Skip to main content
Cutout image of Bart Simpson

Pop Culture

Filter by

Select Air Date


Select Segment Types

Segment Types

153 Segments




Comic Crankiness and Conservatism.

Critic Maureen Corrigan reviews "BAD, or the Dumbing of America," by Paul Fussell. In his book, Fussell decries the decline of quality and taste in everything from movies to education. (It's published by Summit Books).


A Good, but Not Great Book.

Critic-at-Large Maureen Corrigan reviews Greil Marcus' new book, "Dead Elvis: A Chronicle of a Cultural Obsession." (Doubleday)


Joining the Sedentary Lifestyle.

Commentator Maureen Corrigan tells us about her latest concession to the sedentary lifestyle...the purchase of a La-Z-Boy recliner.


The Pop Culture Residue of the Cold War.

Now that the Cold War's over, Pop culture scholar Michael Barson has written "Better Dead Than Red! A Nostalgic Look At The Golden Years Of Russiaphobia, Red-Baiting, And Other Commie Madness." (Hyperion) It's a look at how popular culture fueled public hysteria during the cold war -- from the Children's Crusade Against Communism bubble gum card series to the Hollywood production "I was a Communist for the F-B-I." By the way... the book is due to arrive in stores on Mayday 1992.


A Semiotic Reading of American Culture

Critic Maureen Corrigan reviews "American Mythologies" by Marshall Blonsky, which seeks to recover the meaning behind the totality of American cultural production, from fast food to news anchors to pornography. Corrigan admires the project, but says Blonsky doesn't seem to like or respect his subjects.


The Life and Death of Superman

On the occasion of end of the Superman comic, language commentator Geoffrey Nunberg considers the origin of the word "Superman," and how "super" began to be used in other ways.


Adventures in Pop Culture Criticism.

At the recent Public Radio Conference in San Antonio, Texas, three Fresh Air arts reviewers swapped stories at a critics forum. Rock critic, Ken Tucker; commentator and book critic, Maureen Corrigan; and TV critic, David Bianculli, offered their thoughts on issues such as media hype and how to deal with it. They shared anecdotes about angry subjects of negative reviews who seek revenge against the reviewer. That panel discussion will be aired today.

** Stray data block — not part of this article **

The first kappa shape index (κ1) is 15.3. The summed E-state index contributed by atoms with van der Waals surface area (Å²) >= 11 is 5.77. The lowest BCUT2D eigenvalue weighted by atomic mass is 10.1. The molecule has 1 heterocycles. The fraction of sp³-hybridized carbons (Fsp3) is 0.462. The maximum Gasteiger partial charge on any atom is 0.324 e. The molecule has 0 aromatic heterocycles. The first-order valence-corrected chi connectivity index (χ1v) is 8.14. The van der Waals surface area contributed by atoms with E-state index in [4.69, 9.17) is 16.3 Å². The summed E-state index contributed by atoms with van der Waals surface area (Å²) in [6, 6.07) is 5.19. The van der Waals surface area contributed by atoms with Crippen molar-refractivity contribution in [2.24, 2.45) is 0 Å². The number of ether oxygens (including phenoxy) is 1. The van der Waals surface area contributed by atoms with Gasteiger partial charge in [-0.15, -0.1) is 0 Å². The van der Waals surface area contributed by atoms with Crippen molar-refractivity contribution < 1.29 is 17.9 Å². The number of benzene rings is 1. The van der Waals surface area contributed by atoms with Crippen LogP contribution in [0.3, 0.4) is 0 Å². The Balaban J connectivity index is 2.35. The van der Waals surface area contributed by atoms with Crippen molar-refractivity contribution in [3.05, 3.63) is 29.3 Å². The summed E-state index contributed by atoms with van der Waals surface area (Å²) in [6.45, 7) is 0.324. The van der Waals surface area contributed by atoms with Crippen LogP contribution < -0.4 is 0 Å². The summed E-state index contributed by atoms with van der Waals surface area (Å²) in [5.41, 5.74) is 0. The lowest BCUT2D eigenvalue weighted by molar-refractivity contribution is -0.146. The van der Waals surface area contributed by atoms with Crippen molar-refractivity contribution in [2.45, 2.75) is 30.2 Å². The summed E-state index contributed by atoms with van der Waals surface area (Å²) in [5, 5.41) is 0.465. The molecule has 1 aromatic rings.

Writer Pagan Kennedy.

Writer for the Village Voice and The Nation Pagan Kennedy. Kennedy ("Pagan" is not her real first name) has staked out a niche for herself as a "1970's survivor and devotee." Kennedy has written an investigation of that decade, seen through its artifacts and social upheaval, "Platforms: A Microwaved Cultural Chronicle of the 1970's" (St. Martins). In the 70's she says, "we inherited this idea of recycling culture.


Conventional Portrayals of Women on TV Can Have Feminist Potential

Susan Douglas is a professor of media and American studies at Hampshire College. She has just written a book “Where the Girls Are,” that looks at women in baby-boomer pop culture. She explains how the media’s alternating images of stereotypical femininity and feminism created a kind of “schizophrenia” in American women. She talks about how this confusion has caused ambivalence in American women about what feminism means.


Subversive Ideas Circulate in China's New Popular Culture

China scholar Orville Schell has written nine books about China, as well as contributed to magazines and television. His latest book, "Mandate of Heaven," examines the Tiananmen Square massacre and looks at how the younger generation will come to power. He says popular culture has become the newest arena for dissent and political change.


No Celebrity Was Spared from Walter Winchell's Wrath

Walter Winchell was the man who legitimized gossip columns, tabloid news, and celebrity watching. He rose from a poor New York family to become one of the most read columnists, and eventually consulted with F.D.R. and Joe McCarthy. Writer Neal Gabler has written a biography about Winchell. "Winchell: Gossip, Power, and the Culture of Celebrity" helps explain the man who was the source of our current celebrity-obsessed culture.


Did you know you can create a shareable playlist?


There are more than 22,000 Fresh Air segments.

Let us help you find exactly what you want to hear.
Just play me something
Your Queue

Would you like to make a playlist based on your queue?

Generate & Share View/Edit Your Queue